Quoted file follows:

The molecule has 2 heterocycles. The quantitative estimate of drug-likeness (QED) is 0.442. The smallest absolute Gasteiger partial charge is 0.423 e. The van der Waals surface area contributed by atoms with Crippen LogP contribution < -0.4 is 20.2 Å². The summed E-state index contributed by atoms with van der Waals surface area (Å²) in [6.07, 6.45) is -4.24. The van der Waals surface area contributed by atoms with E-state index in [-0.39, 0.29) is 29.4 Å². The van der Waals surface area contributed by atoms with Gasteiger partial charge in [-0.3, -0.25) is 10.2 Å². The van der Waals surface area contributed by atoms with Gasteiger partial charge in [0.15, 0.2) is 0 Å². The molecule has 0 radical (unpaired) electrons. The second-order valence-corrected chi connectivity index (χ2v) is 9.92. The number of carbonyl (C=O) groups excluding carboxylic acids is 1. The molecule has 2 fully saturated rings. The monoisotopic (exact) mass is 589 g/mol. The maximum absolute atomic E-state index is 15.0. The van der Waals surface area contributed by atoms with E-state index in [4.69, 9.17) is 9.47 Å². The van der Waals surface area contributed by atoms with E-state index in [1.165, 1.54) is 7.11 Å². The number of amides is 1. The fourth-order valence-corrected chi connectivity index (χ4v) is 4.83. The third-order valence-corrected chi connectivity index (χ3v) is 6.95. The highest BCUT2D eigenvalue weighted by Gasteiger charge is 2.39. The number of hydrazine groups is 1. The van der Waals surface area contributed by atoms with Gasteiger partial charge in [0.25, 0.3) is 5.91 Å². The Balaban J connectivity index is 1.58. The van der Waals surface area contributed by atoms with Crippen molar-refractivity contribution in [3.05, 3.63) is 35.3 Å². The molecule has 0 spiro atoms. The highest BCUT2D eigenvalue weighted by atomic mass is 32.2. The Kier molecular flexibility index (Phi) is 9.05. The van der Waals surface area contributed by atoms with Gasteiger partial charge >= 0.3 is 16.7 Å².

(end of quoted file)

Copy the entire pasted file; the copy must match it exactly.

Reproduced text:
The molecule has 2 heterocycles. The quantitative estimate of drug-likeness (QED) is 0.442. The smallest absolute Gasteiger partial charge is 0.423 e. The van der Waals surface area contributed by atoms with Crippen LogP contribution < -0.4 is 20.2 Å². The summed E-state index contributed by atoms with van der Waals surface area (Å²) in [6.07, 6.45) is -4.24. The van der Waals surface area contributed by atoms with E-state index in [-0.39, 0.29) is 29.4 Å². The van der Waals surface area contributed by atoms with Gasteiger partial charge in [-0.3, -0.25) is 10.2 Å². The van der Waals surface area contributed by atoms with Gasteiger partial charge in [0.15, 0.2) is 0 Å². The molecule has 0 radical (unpaired) electrons. The second-order valence-corrected chi connectivity index (χ2v) is 9.92. The number of carbonyl (C=O) groups excluding carboxylic acids is 1. The molecule has 2 fully saturated rings. The monoisotopic (exact) mass is 589 g/mol. The maximum absolute atomic E-state index is 15.0. The van der Waals surface area contributed by atoms with E-state index in [4.69, 9.17) is 9.47 Å². The van der Waals surface area contributed by atoms with E-state index in [1.165, 1.54) is 7.11 Å². The number of amides is 1. The fourth-order valence-corrected chi connectivity index (χ4v) is 4.83. The third-order valence-corrected chi connectivity index (χ3v) is 6.95. The highest BCUT2D eigenvalue weighted by Gasteiger charge is 2.39. The number of hydrazine groups is 1. The van der Waals surface area contributed by atoms with Gasteiger partial charge in [0.25, 0.3) is 5.91 Å². The Balaban J connectivity index is 1.58. The van der Waals surface area contributed by atoms with Crippen molar-refractivity contribution in [3.05, 3.63) is 35.3 Å². The molecule has 0 spiro atoms. The highest BCUT2D eigenvalue weighted by atomic mass is 32.2. The Kier molecular flexibility index (Phi) is 9.05. The van der Waals surface area contributed by atoms with Gasteiger partial charge >= 0.3 is 16.7 Å².